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We anchored on sand filled with coral rubble and put two anchors out to feel secure. Sven made lunch and after it I dealt with the fish, cutting big steaks and other pieces which will be enough for a whole week.

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In the afternoon we wanted to take the dinghy to look for a nice reef to snorkel; I then noticed that the right tube of the dinghy needed air. Was it possible that when the tuna hit it, the hook, still lodged in it, pierced the tube? Should I call this post "The revenge of the Yellow-Fin?" We’ll have to wait and see.

Checking the waters around the bay we found out that all the area was dead coral with almost no fish. We went back disappointed and decided to compensate ourselves by declaring it "Movie Night" and watching films.

31.12.12 – Monday – The wind blew up to 20 knots all night long. We decided to spend the last day of the year in North Cinque and do some jobs around the boat. Number one was the dinghy repair; Sven, with his excellent hearing and a soapy sponge found the tube’s puncture which we quickly repaired. We checked the forward bilges, found some water in them and pumped them dry; I also finished fiber-glassing the dinghy’s oars. The only thing that we couldn’t fix was the automatic shower discharge in Sven’s head; he’ll have to press a button after each shower.

At 1200 o’clock we had visitors; a police boat with a load of uniformed and plain-clothed men anchored close to our port. They put an inflatable into the water and came to us. The atmosphere was very friendly and after checking our papers they stayed awhile, chatting and having their pictures taken. A good piece of information that we gleaned from them was that the Cinque islands had nobody, not even the forestry people, on them. They said that the bay on the south island was beautiful and that we could stay there.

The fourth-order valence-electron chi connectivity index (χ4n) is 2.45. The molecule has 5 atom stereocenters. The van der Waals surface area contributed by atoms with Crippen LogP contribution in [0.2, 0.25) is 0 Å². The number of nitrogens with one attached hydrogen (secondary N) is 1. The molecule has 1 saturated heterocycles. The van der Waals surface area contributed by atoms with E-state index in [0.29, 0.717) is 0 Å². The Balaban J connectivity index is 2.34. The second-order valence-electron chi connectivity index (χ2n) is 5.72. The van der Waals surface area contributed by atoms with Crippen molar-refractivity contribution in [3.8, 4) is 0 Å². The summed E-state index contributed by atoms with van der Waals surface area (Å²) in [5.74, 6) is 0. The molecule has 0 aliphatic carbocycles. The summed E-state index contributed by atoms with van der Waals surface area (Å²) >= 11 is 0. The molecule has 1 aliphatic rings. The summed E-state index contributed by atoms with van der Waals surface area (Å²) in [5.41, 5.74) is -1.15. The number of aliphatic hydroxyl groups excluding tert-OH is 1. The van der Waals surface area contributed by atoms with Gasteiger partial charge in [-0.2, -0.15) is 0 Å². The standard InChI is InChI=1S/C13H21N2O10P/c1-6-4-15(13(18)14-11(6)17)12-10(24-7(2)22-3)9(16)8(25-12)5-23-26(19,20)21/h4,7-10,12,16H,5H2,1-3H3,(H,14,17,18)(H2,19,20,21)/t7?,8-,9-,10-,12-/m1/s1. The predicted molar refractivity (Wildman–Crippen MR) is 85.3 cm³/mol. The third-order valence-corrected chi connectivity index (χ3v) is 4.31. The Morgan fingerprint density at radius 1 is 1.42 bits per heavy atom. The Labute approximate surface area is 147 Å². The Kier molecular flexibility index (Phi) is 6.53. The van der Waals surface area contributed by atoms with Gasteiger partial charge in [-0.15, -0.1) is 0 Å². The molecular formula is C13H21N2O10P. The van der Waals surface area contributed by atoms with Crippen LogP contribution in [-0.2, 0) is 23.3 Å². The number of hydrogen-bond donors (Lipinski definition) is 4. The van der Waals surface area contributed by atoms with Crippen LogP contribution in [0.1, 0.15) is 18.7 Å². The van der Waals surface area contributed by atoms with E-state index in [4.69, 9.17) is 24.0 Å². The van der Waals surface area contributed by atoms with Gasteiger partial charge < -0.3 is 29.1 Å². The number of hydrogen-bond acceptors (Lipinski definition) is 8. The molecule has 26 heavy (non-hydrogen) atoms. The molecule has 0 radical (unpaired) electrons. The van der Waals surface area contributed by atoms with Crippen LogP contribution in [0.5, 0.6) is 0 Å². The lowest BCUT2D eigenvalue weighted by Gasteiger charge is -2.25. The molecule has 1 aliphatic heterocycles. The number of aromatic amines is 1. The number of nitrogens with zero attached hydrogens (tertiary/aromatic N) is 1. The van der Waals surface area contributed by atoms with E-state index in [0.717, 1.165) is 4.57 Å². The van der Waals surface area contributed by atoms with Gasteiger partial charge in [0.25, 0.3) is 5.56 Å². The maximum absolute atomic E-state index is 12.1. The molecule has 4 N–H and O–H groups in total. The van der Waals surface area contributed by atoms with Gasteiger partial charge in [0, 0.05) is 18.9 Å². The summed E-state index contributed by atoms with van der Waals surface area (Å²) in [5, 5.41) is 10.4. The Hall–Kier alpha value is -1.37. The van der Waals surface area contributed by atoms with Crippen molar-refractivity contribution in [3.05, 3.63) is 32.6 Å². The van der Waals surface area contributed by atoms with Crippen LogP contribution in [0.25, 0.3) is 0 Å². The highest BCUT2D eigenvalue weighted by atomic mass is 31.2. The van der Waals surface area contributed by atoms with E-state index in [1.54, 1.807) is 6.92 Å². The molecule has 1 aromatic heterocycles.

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Once the police were gone we motored the 2.8 miles to the bay on the west side of south Cinque. The view wasn’t that great and the bay, while well protected from the northeast wind had a northwesterly swell going into it, making "Two Oceans" pitch up and down continuously. Back to North Cinque!

As evening started falling we had another encounter. A fishing boat, towing two small boats came into the bay. They came close, shut their engine down and drifted nearby watching us. When the wind made them drift away, they started up, came back and anchored near us, too close for comfort.